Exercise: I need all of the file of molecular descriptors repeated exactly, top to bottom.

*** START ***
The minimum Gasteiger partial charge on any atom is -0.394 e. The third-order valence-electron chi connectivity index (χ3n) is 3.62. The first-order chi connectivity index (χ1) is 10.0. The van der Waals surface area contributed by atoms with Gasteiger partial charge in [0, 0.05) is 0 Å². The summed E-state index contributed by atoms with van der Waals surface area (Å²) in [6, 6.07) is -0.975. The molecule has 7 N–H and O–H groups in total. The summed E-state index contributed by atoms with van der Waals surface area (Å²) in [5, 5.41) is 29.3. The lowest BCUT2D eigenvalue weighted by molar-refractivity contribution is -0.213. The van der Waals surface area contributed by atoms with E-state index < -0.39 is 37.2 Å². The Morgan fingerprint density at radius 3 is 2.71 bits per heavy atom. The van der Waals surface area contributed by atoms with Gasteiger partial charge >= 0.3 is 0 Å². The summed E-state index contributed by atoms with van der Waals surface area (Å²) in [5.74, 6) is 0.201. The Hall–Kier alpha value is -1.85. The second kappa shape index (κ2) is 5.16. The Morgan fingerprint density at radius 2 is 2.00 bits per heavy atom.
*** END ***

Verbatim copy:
The minimum Gasteiger partial charge on any atom is -0.394 e. The third-order valence-electron chi connectivity index (χ3n) is 3.62. The first-order chi connectivity index (χ1) is 10.0. The van der Waals surface area contributed by atoms with Gasteiger partial charge in [0, 0.05) is 0 Å². The summed E-state index contributed by atoms with van der Waals surface area (Å²) in [6, 6.07) is -0.975. The molecule has 7 N–H and O–H groups in total. The summed E-state index contributed by atoms with van der Waals surface area (Å²) in [5, 5.41) is 29.3. The lowest BCUT2D eigenvalue weighted by molar-refractivity contribution is -0.213. The van der Waals surface area contributed by atoms with E-state index < -0.39 is 37.2 Å². The Morgan fingerprint density at radius 3 is 2.71 bits per heavy atom. The van der Waals surface area contributed by atoms with Gasteiger partial charge >= 0.3 is 0 Å². The summed E-state index contributed by atoms with van der Waals surface area (Å²) in [5.74, 6) is 0.201. The Hall–Kier alpha value is -1.85. The second kappa shape index (κ2) is 5.16. The Morgan fingerprint density at radius 2 is 2.00 bits per heavy atom.